1. Struggle for control (323-280 BC)
Alexander, rightly called “the Great” by Olympian tradition, died suddenly, shortly after his return to Babylon from Incognita, in 323 BC. A struggle for power followed. Four of his generals fought one another to define their respective areas of control. Their struggles lasted about 40 years. By 280 BC, four relatively stable states had been created. The first controlled southern Hellenia; the second, northeastern Hellenia and western Anatolia; the third, eastern Anatolia, most of Levantia, and lands to the east in Incognita; the fourth, Egypt and south-central Levantia.
We may note here that, while all this excitement was going on in eastern Olympia, similar excitement was about to occur in western Olympia as well. In 264 Rome and Carthage would begin their decades of struggle for supremacy in the west. Once Rome emerged victorious, rulers there would move their soldiers eastward to challenge the control of Hellenian rulers with strong but deceptive memories of being unbeatable.
2. Impact of Hellenian culture
When Alexander moved east from Hellenia, tens of thousands of Hellenian soldiers went with him. Some returned but many didn't. They were followed by tens of thousands of Hellenia's brightest and most adventurous young adults. These traveled east in search of greater excitement and advancement than Hellenia could provide them.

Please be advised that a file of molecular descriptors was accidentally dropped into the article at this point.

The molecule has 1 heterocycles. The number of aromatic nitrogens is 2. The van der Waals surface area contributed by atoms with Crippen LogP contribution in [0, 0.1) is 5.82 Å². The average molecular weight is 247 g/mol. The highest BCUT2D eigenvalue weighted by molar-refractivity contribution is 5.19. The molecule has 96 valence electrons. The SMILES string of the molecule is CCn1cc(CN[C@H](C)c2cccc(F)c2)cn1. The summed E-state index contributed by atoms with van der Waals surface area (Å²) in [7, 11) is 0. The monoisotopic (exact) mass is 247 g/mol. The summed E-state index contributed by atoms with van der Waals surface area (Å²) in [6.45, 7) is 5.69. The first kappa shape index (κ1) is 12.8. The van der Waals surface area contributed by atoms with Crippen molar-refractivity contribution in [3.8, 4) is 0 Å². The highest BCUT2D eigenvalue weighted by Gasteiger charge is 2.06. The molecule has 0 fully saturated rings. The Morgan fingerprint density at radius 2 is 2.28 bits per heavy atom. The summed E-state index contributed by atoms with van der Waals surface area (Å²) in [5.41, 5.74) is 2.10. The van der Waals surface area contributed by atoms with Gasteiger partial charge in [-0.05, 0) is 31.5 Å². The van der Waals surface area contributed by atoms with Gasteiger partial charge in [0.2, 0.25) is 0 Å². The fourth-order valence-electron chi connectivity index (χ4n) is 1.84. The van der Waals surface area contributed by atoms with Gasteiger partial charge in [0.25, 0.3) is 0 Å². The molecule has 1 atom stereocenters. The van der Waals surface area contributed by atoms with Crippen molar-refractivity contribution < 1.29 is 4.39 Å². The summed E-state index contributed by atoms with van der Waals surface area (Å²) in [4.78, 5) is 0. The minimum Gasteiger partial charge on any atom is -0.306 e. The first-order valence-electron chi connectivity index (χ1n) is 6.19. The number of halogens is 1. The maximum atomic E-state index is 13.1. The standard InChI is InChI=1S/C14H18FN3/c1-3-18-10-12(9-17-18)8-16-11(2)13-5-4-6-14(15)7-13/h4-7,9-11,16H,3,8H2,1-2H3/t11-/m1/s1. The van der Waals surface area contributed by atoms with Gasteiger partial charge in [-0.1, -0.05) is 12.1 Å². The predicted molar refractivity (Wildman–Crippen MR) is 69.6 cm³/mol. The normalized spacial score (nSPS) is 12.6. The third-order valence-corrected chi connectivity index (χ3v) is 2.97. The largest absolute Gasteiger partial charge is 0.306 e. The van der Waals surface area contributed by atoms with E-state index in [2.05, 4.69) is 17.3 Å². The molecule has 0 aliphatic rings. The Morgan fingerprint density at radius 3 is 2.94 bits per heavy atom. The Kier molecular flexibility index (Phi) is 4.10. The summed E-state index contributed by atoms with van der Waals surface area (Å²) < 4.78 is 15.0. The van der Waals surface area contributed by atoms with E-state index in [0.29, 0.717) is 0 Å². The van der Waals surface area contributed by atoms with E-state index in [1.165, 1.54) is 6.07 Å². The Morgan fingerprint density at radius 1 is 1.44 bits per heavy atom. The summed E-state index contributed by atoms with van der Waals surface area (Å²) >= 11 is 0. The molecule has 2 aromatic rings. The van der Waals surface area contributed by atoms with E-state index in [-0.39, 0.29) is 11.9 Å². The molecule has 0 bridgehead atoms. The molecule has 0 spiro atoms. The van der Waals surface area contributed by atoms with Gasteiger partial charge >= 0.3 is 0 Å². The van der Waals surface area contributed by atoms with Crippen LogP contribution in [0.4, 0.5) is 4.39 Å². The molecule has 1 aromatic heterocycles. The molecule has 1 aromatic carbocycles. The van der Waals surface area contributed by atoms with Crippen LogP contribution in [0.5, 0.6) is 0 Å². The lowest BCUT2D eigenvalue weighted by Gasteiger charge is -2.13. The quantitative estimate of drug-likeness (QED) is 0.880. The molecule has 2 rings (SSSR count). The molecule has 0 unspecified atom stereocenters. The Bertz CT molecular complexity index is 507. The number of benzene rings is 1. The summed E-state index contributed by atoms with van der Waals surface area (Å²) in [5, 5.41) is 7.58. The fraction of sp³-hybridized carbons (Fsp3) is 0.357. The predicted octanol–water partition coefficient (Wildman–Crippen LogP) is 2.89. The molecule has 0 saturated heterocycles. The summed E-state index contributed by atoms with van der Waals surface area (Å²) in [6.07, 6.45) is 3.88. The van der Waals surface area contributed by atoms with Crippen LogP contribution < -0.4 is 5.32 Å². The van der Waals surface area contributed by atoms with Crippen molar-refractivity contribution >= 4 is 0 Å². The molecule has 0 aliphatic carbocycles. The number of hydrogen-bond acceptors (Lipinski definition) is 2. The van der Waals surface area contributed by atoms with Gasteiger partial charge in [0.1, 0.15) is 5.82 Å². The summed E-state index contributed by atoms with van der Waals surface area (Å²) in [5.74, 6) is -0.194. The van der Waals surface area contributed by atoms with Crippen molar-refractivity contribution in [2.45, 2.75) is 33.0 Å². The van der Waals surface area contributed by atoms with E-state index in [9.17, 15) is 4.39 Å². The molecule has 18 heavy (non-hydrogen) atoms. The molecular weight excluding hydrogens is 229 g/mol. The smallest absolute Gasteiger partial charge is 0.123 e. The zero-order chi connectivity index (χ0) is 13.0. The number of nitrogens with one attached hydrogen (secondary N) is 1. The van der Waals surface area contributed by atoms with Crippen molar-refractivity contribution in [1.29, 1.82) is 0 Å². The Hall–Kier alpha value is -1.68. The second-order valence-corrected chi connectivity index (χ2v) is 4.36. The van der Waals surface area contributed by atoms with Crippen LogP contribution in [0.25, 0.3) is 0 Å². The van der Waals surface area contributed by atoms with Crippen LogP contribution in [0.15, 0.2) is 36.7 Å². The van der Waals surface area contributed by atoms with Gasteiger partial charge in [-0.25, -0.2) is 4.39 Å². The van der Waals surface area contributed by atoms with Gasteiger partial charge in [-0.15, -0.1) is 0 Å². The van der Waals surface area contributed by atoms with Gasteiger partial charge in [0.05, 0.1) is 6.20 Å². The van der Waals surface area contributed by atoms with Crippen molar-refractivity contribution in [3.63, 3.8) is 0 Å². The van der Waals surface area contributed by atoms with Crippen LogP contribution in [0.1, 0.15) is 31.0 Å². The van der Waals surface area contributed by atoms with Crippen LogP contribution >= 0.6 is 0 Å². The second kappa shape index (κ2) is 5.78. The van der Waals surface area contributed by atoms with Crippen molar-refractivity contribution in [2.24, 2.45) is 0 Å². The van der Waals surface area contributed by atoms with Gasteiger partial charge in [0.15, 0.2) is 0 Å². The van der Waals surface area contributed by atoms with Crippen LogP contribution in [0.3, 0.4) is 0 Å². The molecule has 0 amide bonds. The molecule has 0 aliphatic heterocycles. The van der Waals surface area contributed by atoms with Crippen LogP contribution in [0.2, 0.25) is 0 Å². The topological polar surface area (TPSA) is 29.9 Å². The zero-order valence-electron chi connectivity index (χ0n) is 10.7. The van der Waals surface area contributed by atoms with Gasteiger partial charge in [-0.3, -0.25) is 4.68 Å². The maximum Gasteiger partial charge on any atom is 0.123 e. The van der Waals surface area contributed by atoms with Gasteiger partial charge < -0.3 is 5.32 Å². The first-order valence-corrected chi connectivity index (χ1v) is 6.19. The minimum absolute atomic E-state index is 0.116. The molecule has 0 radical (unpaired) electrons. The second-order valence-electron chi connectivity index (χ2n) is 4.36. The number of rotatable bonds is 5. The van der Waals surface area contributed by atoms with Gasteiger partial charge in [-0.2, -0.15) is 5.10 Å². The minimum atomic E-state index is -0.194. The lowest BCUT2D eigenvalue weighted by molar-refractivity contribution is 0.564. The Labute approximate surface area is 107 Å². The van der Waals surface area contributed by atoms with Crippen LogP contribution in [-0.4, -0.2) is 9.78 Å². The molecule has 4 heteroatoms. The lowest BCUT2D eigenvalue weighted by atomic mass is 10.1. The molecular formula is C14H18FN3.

Two factors define the culture of any ethnic group: religion first but also language. When all these Hellenians moved east, they took their religion and language with them. Because they were successful conquerors, their religion, language, and other cultural meanings were widely adopted by local leaders and ambitious youth in the eastern Olympian lands controlled by them.
Hellenians, of course, as exemplified by Alexander himself, were Olympians. They devoted themselves to Jupiter (Zeus) god of politics, Mars (Ares) god of war, Vulcan (Hephaestus) god of technology, Venus (Aphrodite) goddess of sex, Pluto (Hades) god of money, and Bacchus (Dionysus) god of consumption. Hellenian leaders had temples built to honor their gods. Because of the universal importance of these gods, local leaders could easily identify the local names used for the same gods. They could also easily identify with these new foreign rulers as participants in the same religion.